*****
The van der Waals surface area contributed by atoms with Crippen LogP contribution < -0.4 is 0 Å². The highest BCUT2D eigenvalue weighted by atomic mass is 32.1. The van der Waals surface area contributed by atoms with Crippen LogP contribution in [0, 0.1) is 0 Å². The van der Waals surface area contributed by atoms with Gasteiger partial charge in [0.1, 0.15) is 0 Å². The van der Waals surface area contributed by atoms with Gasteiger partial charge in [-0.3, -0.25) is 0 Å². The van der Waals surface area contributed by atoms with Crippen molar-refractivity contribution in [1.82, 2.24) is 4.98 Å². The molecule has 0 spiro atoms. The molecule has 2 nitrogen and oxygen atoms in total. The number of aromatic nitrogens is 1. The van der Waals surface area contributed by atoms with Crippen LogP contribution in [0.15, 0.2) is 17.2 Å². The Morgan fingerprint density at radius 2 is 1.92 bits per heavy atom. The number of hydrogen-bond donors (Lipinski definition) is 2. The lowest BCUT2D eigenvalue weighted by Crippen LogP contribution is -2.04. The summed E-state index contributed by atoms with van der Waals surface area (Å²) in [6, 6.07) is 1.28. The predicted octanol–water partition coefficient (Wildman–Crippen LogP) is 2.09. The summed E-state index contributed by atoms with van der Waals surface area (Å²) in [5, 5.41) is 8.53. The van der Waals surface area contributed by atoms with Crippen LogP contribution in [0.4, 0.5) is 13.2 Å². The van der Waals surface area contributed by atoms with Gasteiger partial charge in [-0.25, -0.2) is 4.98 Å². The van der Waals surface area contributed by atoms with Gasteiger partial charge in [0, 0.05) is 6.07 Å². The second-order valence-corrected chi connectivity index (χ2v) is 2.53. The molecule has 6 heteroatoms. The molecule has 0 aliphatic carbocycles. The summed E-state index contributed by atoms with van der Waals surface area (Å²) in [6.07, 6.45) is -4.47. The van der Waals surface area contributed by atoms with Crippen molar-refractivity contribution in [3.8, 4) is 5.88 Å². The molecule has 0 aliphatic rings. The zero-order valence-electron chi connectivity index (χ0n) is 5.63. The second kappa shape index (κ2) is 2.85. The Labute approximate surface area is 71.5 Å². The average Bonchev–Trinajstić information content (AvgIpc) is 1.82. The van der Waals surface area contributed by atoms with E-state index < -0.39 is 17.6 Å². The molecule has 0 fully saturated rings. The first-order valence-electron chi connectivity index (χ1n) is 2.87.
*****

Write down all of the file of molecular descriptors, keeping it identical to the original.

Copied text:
The van der Waals surface area contributed by atoms with Crippen LogP contribution < -0.4 is 0 Å². The highest BCUT2D eigenvalue weighted by atomic mass is 32.1. The van der Waals surface area contributed by atoms with Crippen LogP contribution in [0, 0.1) is 0 Å². The van der Waals surface area contributed by atoms with Gasteiger partial charge in [0.1, 0.15) is 0 Å². The van der Waals surface area contributed by atoms with Gasteiger partial charge in [-0.3, -0.25) is 0 Å². The van der Waals surface area contributed by atoms with Crippen molar-refractivity contribution in [1.82, 2.24) is 4.98 Å². The molecule has 0 spiro atoms. The molecule has 2 nitrogen and oxygen atoms in total. The number of aromatic nitrogens is 1. The van der Waals surface area contributed by atoms with Crippen LogP contribution in [0.15, 0.2) is 17.2 Å². The Morgan fingerprint density at radius 2 is 1.92 bits per heavy atom. The number of hydrogen-bond donors (Lipinski definition) is 2. The lowest BCUT2D eigenvalue weighted by Crippen LogP contribution is -2.04. The summed E-state index contributed by atoms with van der Waals surface area (Å²) in [6, 6.07) is 1.28. The predicted octanol–water partition coefficient (Wildman–Crippen LogP) is 2.09. The summed E-state index contributed by atoms with van der Waals surface area (Å²) in [5, 5.41) is 8.53. The van der Waals surface area contributed by atoms with Crippen LogP contribution in [0.4, 0.5) is 13.2 Å². The van der Waals surface area contributed by atoms with Gasteiger partial charge in [-0.25, -0.2) is 4.98 Å². The van der Waals surface area contributed by atoms with Gasteiger partial charge in [0, 0.05) is 6.07 Å². The second-order valence-corrected chi connectivity index (χ2v) is 2.53. The molecule has 6 heteroatoms. The molecule has 0 aliphatic carbocycles. The summed E-state index contributed by atoms with van der Waals surface area (Å²) in [6.07, 6.45) is -4.47. The van der Waals surface area contributed by atoms with Crippen molar-refractivity contribution in [3.8, 4) is 5.88 Å². The molecule has 0 aliphatic rings. The zero-order valence-electron chi connectivity index (χ0n) is 5.63. The second kappa shape index (κ2) is 2.85. The Labute approximate surface area is 71.5 Å². The average Bonchev–Trinajstić information content (AvgIpc) is 1.82. The van der Waals surface area contributed by atoms with E-state index < -0.39 is 17.6 Å². The molecule has 0 fully saturated rings. The first-order valence-electron chi connectivity index (χ1n) is 2.87.